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Subject: Re: [boost] [move] new rvalue reference emulation
From: Anthony Williams (anthony.ajw_at_[hidden])
Date: 2012-01-31 03:48:41

On 30/01/12 18:44, Dave Abrahams wrote:
> on Mon Jan 23 2012, "Jeffrey Lee Hellrung, Jr."<> wrote:
>> On Mon, Jan 23, 2012 at 10:16 AM, Vicente J. Botet Escriba<
>> vicente.botet_at_[hidden]> wrote:
>> at least, I'm guessing thread is pimpl'ed
> Reading this surprised me so much that I had to look for myself, and
> indeed it does seem to be pimpl'ed. My understanding was that the
> move-only threading components were designed so that they could be
> implemented as efficiently as possible, without dynamic allocation, and
> I wonder why Boost's implementation would be less efficient.

"Efficiency" is in the eye of the beholder. The thread function supplied
to the OS has to have various bits of data from the boost::thread
constructor, not least of which the function (object) to call and its
parameters. It has to store these somewhere that persists (at a fixed
address) for the life of the thread, even if the boost::thread object is
moved, or the thread is detached.

One option is to allocate it dynamically, and pass in the pointer to the
newly-allocated object to the thread function. The advantage here is
that the boost::thread constructor doesn't have to wait for the thread
to actually be scheduled by the OS, but the disadvantage is that it uses
dynamic allocation.

The second option is to wait for the thread to start, have the thread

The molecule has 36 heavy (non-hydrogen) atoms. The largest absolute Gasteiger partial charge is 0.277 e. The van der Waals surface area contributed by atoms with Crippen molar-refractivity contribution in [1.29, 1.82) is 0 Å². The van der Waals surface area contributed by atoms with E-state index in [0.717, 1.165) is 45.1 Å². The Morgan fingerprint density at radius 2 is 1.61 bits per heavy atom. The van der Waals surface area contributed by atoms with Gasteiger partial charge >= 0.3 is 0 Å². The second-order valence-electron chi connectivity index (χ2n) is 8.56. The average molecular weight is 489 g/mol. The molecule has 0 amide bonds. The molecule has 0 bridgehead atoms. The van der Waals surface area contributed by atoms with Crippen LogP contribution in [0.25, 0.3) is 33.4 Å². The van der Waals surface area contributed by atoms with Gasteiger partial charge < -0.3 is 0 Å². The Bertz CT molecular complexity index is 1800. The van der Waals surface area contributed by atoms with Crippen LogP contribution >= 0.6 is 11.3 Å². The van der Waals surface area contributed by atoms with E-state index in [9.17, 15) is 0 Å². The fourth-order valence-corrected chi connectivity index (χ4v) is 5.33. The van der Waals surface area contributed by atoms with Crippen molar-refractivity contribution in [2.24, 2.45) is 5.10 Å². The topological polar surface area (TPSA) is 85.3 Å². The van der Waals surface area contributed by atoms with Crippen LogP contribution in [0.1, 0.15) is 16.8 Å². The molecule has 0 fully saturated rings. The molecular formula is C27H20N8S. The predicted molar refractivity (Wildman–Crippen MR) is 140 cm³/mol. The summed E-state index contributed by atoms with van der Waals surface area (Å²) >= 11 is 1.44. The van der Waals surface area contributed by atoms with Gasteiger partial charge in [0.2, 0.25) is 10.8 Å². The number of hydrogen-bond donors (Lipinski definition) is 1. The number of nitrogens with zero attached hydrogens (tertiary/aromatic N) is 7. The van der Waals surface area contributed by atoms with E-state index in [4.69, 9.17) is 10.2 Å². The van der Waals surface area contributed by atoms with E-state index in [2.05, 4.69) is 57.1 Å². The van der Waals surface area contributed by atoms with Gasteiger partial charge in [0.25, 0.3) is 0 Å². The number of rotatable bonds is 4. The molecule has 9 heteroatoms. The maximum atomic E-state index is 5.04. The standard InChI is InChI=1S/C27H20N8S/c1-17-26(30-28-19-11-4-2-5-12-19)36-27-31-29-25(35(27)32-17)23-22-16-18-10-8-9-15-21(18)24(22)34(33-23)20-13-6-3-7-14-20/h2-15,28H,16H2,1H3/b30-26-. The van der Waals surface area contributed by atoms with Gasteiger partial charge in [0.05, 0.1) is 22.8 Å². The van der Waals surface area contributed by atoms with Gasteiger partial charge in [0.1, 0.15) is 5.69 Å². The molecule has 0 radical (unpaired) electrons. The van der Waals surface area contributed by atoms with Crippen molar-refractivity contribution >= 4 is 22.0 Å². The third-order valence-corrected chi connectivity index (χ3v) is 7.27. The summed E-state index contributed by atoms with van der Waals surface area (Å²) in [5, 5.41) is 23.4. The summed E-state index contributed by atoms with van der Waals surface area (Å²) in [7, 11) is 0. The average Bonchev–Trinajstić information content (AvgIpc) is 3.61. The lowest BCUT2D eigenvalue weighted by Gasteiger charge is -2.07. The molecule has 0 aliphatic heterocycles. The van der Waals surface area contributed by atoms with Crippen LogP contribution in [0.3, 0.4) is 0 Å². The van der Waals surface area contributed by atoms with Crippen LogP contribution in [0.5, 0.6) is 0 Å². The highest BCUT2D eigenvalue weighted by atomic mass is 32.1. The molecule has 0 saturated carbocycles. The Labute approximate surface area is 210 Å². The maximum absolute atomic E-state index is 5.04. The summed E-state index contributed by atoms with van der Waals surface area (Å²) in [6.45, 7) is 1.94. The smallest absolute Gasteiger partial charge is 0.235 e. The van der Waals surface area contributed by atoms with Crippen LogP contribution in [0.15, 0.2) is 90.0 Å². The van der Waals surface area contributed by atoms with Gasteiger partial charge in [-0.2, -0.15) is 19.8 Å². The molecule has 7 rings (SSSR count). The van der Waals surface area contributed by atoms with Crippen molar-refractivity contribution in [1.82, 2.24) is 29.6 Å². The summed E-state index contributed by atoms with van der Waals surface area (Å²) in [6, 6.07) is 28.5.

function allocate some memory off its own stack and pass the address
back to the boost::thread constructor, which can then populate the
memory with the necessary data before signalling the thread function to
continue. The advantage here is that there is no dynamic allocation. The
disadvantage is that the boost::thread constructor has to wait for the
thread to be scheduled by the OS, and then there is back-and-forth

There may be a third option but I cannot think of one just now.

Boost.Thread uses the first option because it returns control to the
code that started the thread sooner, and does not wait for the OS to
schedule the thread. It's a trade-off, so reasonable people may disagree
with the choice.


Author of C++ Concurrency in Action
just::thread C++11 thread library   
Just Software Solutions Ltd
15 Carrallack Mews, St Just, Cornwall, TR19 7UL, UK. Company No. 5478976

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